God works in wonderful and mysterious ways.  As I was preparing for my Sunday School lesson last week, I felt the Lord leading me to focus on the idea of wandering.  Easy enough since the series I'm teaching on is called "The Wilderness Wanderings," but the prompting was a little more specific.  In the passage we were to discuss, the children of Israel had arrived back at Kadesh, thirty-eight years after they had decided it was too difficult to go in and conquer the Promised Land.  Because of their unbelief, they had wandered around in the wilderness for decades, only to arrive back where they had begun.

As I was reading a book completely unrelated to my Bible studies, I came across some interesting information about plankton, and through it, God gave me a timely reminder.  Did you know that the word "plankton" is derived from a word that means "wanderer"?  The reason for this, according to the article, is that plankton (organisms that serve as a significant food source for much of the ocean-dwellers) begin their journey on the ocean floor.  Unable to swim against the current, they are at the mercy of the shifting tides, which eventually carry them to the ocean's surface.  Once there, the plankton (specifically phytoplankton) soaks up valuable nutrients from the sun and begin the process of photosynthesis.  At the proper time, the plankton is then carried back down into the sea where it becomes fuel and nutrition for other ocean life.  In fact, 50% of the oxygen we breathe comes from plankton, while the remaining 50% comes from plant life on land.  Who knew the life cycle of plankton could be so exciting?

But here's what I learned.  Wandering isn't always a bad thing, and finding ourselves back where we started could all be part of God's plan for us.  Like plankton, we have been called to soak up the light (the Light of God's Word and His truth) and then to take it to those who dwell in darkness.  I'm sure the plankton would be delighted to float on the water's surface soaking up more and more energy for itself, but God has other plans for it.  Similarly, God wants more for us than to just soak up as much of Him as we can get, basking in the warmth and goodness of His love.  Yes, He wants us to do that and allows times in our lives for us to do just that.  But then, He wants us to share what we've learned with others.  He has called us to see beyond ourselves and to be willing to offer life and warmth to those who need it.  He wants us to be like plankton!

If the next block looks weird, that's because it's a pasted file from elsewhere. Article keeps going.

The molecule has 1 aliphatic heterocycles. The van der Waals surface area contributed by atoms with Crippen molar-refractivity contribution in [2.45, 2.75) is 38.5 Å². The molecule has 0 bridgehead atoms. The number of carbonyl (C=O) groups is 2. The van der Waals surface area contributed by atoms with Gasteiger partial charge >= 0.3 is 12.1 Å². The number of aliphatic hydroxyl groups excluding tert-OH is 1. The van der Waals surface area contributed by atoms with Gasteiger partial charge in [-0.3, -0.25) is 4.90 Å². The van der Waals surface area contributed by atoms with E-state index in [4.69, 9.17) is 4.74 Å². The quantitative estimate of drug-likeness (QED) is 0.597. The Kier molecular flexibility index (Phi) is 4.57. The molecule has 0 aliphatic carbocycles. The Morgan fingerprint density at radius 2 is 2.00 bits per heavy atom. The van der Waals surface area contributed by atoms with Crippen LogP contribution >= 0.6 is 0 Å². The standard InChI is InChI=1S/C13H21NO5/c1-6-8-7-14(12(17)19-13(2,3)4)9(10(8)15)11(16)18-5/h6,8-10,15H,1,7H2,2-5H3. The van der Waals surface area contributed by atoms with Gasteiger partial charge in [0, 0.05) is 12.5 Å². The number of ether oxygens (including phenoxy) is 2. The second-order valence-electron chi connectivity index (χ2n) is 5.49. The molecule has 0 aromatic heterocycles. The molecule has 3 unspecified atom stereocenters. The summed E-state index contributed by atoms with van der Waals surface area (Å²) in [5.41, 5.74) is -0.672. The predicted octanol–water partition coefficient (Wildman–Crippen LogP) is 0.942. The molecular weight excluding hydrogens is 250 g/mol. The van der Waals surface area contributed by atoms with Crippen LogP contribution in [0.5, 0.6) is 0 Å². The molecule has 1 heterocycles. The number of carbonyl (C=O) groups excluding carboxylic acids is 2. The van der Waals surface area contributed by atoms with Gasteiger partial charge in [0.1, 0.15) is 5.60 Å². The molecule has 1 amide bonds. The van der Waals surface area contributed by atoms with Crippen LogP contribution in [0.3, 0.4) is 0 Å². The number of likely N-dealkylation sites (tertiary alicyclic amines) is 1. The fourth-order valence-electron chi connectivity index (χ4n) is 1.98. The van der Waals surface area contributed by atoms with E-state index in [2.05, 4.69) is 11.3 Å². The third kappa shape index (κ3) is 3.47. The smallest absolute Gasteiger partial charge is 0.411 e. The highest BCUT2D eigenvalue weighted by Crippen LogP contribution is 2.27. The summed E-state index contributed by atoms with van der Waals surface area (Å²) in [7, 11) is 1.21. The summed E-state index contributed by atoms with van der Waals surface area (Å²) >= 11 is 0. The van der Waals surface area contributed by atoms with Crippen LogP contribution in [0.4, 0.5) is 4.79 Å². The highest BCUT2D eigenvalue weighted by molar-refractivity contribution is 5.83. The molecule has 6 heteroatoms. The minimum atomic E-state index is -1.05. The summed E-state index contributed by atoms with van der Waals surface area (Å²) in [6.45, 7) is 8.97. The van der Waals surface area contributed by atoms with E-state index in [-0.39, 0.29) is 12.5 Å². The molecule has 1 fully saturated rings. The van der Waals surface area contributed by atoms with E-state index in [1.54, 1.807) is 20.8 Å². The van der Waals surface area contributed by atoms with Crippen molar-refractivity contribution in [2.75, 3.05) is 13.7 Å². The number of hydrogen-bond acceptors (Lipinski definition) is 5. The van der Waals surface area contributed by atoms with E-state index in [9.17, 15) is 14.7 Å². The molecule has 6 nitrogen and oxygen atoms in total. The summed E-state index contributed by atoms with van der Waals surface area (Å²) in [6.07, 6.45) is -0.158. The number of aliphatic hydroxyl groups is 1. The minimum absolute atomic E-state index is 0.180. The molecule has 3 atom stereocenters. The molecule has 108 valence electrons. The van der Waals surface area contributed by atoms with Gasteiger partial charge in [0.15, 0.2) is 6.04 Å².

Times of wandering are often difficult and frustrating.  So much is uncertain, and we grow weary with the journey.  But remember this--our wandering has a purpose.  It is during these times that we learn and develop.  And whether we realize it or not, it is on the journey that we receive the energy and life-giving power we need to reach out and help others.  So, view the wandering as a time of growth, and when you find yourself back where you started, ask the Lord if perhaps it's time for you to share what you've been given.  Look beyond yourself to the needs of others and trust that God will get you where you need to go in His perfect timing.

Ye are the salt of the earth: but if the salt have lost his savour, wherewith shall it be salted? it is thenceforth good for nothing, but to be cast out, and to be trodden under foot of men. Ye are the light of the world. A city that is set on an hill cannot be hid. Neither do men light a candle, and put it under a bushel, but on a candlestick; and it giveth light unto all that are in the house. Let your light so shine before men, that they may see your good works, and glorify your Father which is in heaven. - Matthew 5:13-16

Monday, December 11, 2017

Are You For Real?

Recently, in my daily reading, I came across an interesting idea for the new year.  Instead of making New Year's resolutions (which I rarely stick with), the author suggested choosing a word or phrase that would be your theme for the year.  She gave some guidelines and ideas about what kind of word or phrase to select and then shared what she had chosen after much prayer and Bible study.  I liked the idea and began praying about what word or phrase the Lord would have to be my motto for 2018. No answer.  Well, that's not entirely true.  On several other occasions, I came across this same suggestion about selecting a word or phrase for the new year.  "I'm trying," I grumbled, "but nothing is coming to mind."  Frustrated, I put the thought aside.  After all, my brain has enough to focus on without constantly whirling about trying to decide on a motto.